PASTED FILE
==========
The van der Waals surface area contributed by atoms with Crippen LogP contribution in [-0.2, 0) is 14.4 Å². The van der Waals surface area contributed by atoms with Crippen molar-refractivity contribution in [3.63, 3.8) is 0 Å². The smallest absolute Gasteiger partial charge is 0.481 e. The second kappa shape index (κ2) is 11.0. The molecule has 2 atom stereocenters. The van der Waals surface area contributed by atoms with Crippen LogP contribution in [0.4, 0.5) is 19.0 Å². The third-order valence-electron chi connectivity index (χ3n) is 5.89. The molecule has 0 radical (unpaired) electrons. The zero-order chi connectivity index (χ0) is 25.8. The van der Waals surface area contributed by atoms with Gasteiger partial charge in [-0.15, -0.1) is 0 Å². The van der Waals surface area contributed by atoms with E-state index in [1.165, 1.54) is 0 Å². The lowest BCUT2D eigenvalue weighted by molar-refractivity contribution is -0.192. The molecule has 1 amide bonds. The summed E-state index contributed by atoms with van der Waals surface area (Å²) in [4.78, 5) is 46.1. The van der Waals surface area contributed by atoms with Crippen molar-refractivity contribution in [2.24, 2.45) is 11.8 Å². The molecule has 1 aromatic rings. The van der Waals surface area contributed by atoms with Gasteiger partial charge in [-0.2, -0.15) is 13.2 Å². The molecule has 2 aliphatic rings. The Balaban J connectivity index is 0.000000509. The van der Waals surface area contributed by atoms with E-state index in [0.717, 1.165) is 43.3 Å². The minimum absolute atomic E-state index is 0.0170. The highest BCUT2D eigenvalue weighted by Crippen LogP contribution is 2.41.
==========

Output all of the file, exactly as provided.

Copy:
The van der Waals surface area contributed by atoms with Crippen LogP contribution in [-0.2, 0) is 14.4 Å². The van der Waals surface area contributed by atoms with Crippen molar-refractivity contribution in [3.63, 3.8) is 0 Å². The smallest absolute Gasteiger partial charge is 0.481 e. The second kappa shape index (κ2) is 11.0. The molecule has 2 atom stereocenters. The van der Waals surface area contributed by atoms with Crippen LogP contribution in [0.4, 0.5) is 19.0 Å². The third-order valence-electron chi connectivity index (χ3n) is 5.89. The molecule has 0 radical (unpaired) electrons. The zero-order chi connectivity index (χ0) is 25.8. The van der Waals surface area contributed by atoms with Gasteiger partial charge in [-0.15, -0.1) is 0 Å². The van der Waals surface area contributed by atoms with E-state index in [1.165, 1.54) is 0 Å². The lowest BCUT2D eigenvalue weighted by molar-refractivity contribution is -0.192. The molecule has 1 amide bonds. The summed E-state index contributed by atoms with van der Waals surface area (Å²) in [4.78, 5) is 46.1. The van der Waals surface area contributed by atoms with Crippen molar-refractivity contribution in [2.24, 2.45) is 11.8 Å². The molecule has 1 aromatic rings. The van der Waals surface area contributed by atoms with Gasteiger partial charge in [-0.2, -0.15) is 13.2 Å². The molecule has 2 aliphatic rings. The Balaban J connectivity index is 0.000000509. The van der Waals surface area contributed by atoms with E-state index in [0.717, 1.165) is 43.3 Å². The minimum absolute atomic E-state index is 0.0170. The highest BCUT2D eigenvalue weighted by Crippen LogP contribution is 2.41.